WIA Shiloh 6th/14th Mississippi Infantry CSA signed cdv officer & post war Congressman Patrick Henry.
Lt. Henry joined the 6th Miss. Infantry at the start of the war and served with them until becoming Major of the 14th Miss. (Consolidated) Infantry in 1865. He was wounded in the hand at the Battle of Shiloh, TN in April, 1862. The image has wear, soiling, scratches as seen in the photographs, it also has a very scarce Joslyn of Vicksburg, Miss. b/m! See below for a view of the back and a link to the Battle of Franklin featuring Henry.
$750.00 plus shipping.
"Patrick Henry, to whom this sketch is dedicated, was afforded the best of educational advantages in his youth, having been a student in turn, in Mississippi college, Madison college and Nashville military college. He gave prompt evidence of his loyalty to the Confederacy after the Civil war had been initiated, enlisting as a member of Company B, Sixth Mississippi, in which he was made first lieutenant, while later on at the reorganization of the army at Smithfield, N. C., in 1865, he was promoted to the office of major of the Fourteenth Mississippi, "Consolidated," which was composed of the Fourteenth and Fortythird and seven companies of the Sixth Mississippi regiment.
He participated in the following engagements, to-wit: Shiloh (wounded), Second Corinth, Coffeeville, Trough's Landing (Port Hudson), Port Gibson, Baker's Creek, Jackson, the Georgia Campaign, from Resaca to and including Atlanta, the campaign of General Hood into Tennessee, having been in the battles of Ackworth, where under orders from Brig.-Gen. John Adams, he carried in a flag of truce, and demanded and received the surrender of the Federal garrison; Decatur, Franklin, two days' fight at Nashville, and on the retreat out of Tennessee.
During the Georgia campaign, he was detailed from the line to act as assistant inspector general on the staff of his brigade commander, the lamented Gen. John Adams, who afterwards fell on the enemy's breastworks at Franklin; and continued in this service until the end of Hood's disastrous campaign. The Army of the Tennessee having been transferred to North Carolina, under Gen. Joseph E. Johnston, he surrendered with that army at Greensboro, N. C., in April, 1865.
After the close of the war Major Henry turned his attention in a vigorous way to farming, and to the study of the law, being admitted to the bar of Mississippi, at Brandon, in 1872, and having ever since been established in the practice of his profession in that place. Within the third of a century represented in the period of his professional labors there he has been concerned in much important litigation and has risen to a foremost position at the bar of Rankin county, while he has been called upon to serve in positions of public trust and responsibility.
In 1878 he was elected to represent his county in the State legislature, and again in 1890, and in the latter year he was elected a delegate from the State at large to the State constitutional convention. In 1895-6 he served as assistant United States district attorney, and from the old Seventh district of the State he was elected to serve in the Fiftyfifth and Fifty-sixth congresses of the United States.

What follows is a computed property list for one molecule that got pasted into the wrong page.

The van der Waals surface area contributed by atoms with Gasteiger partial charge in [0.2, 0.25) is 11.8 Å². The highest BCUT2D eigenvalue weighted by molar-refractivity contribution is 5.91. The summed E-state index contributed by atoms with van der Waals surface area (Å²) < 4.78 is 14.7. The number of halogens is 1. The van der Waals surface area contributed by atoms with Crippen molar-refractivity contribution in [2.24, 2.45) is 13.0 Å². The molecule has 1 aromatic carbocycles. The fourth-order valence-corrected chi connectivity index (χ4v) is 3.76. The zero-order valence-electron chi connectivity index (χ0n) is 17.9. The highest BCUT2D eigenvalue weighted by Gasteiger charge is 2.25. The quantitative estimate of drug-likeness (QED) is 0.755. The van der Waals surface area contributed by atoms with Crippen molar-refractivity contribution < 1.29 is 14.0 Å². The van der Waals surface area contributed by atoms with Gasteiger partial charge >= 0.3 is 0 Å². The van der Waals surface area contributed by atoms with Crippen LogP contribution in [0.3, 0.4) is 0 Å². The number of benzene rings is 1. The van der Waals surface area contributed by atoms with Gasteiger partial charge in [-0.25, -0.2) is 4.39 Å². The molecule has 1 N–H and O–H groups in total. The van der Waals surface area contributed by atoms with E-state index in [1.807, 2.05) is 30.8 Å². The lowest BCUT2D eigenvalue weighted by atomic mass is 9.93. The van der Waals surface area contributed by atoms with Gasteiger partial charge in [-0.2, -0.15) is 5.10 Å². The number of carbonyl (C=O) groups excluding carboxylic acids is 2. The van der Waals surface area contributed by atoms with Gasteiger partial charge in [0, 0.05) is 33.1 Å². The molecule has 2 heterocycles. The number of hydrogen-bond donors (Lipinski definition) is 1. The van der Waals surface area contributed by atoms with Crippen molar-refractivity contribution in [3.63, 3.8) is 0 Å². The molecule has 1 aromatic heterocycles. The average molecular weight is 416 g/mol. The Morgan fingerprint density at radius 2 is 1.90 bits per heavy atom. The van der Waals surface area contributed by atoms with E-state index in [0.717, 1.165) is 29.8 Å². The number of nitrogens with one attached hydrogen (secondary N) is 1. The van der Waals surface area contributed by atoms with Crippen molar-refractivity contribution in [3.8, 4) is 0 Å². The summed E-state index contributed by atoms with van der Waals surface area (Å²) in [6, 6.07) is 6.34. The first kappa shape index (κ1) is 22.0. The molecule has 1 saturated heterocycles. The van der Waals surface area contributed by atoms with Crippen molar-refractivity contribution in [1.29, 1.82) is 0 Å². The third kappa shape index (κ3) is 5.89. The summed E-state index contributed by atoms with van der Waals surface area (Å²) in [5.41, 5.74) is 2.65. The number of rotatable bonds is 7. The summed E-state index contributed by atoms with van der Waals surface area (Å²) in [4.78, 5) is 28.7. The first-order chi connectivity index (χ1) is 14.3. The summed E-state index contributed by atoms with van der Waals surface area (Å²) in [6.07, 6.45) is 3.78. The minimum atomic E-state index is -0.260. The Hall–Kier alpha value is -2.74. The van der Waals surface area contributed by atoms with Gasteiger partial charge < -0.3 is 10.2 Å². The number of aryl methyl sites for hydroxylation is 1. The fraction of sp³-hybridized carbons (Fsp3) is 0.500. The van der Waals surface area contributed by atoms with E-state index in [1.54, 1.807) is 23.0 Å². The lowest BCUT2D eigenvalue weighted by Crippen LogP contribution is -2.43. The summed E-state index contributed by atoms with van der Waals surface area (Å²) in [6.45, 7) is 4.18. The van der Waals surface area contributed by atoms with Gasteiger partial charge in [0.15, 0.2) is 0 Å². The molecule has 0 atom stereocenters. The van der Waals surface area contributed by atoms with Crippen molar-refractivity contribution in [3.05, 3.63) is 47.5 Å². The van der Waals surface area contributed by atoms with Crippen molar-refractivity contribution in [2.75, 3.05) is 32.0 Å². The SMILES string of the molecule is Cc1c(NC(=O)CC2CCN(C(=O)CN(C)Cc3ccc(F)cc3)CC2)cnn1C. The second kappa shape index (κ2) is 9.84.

In 1903 he was elected to represent the Fifth district of Mississippi in the State senate. The senator is a Royal Arch Mason, a member of the Knights of Honor, and is commander of Rankin Camp, No. 265, United Confederate Veterans. Feb. 10, 1874, witnessed the marriage of Patrick Henry to Miss Margie E. Cocke, of Rankin county, and the children of this union are six in number, namely: Robert P., Thomas C., William M., Patrick Jr., Edmund T. and Annie Scott, two of whom—Thomas C. and William M.—are deceased."
Franklin and Nashville
The Army of Tennessee left Atlanta and went to Gadsden, Alabama. The army stopped at the banks of the flood swollen Tuscumbia River. By the middle of November, 1864, the army was able to cross the river into Tennessee. On November 26, they were just south of Columbia, Tennessee, where Union General John M. Schofield's army was camping.
Two days later, General Hood began deployment of the infantry of General Stewart and General Cheatham's, including the 6th. The infantry was accompanied by General Forrest's cavalry. Their goal was to travel east of Columbia and cut off Schofield's line of retreat at Spring Hill, on the Columbia-Franklin Pike.
On the 29th, Schofield evacuated Columbia. Late that same night, the Confederate infantry camped just off of the Columbia-Franklin Pike. Schofield's retreating army slipped past the exhausted Confederates sleeping not 600 feet away.
It would be an understatement to say that General Hood was angry when he received news that Schofield had escaped past his sleeping soldiers. He immediately ordered his army to follow Schofield to Franklin, where the foot-weary, cold, starving army arrived on the afternoon of the 30th.
The Union army was well entrenched with cannon and muskets ready. Between the Confederate line and the enemy was an open field with natural hazards and a man-made abatis. Despite opposition from his generals, Hood formed his army and gave the order to attack.
The 6th was still in Loring's Division and was placed on the right of the battle line. In the middle was Walthall with French on the left. At about 4 p.m., the line moved toward the enemy. The Union cannoneers opened fire as soon as the gray line was within range. Men were mowed down by the score. There was no Confederate artillery to return fire.
The 6th, a veteran unit, maintained it's line of march until it came to a deep railroad cut. This was about the same time they began receiving heavy enemy fire. Once through and over the railroad cut, the 6th encountered an abatis and had to navigate through it. This is where the 6th received it's heaviest casualties. Once past the abatis, the 6th charged the breastworks. According to Lieutenant Pat Henry, "... many of our men got through and into the ditch of their [Union] works..." They did not get any further.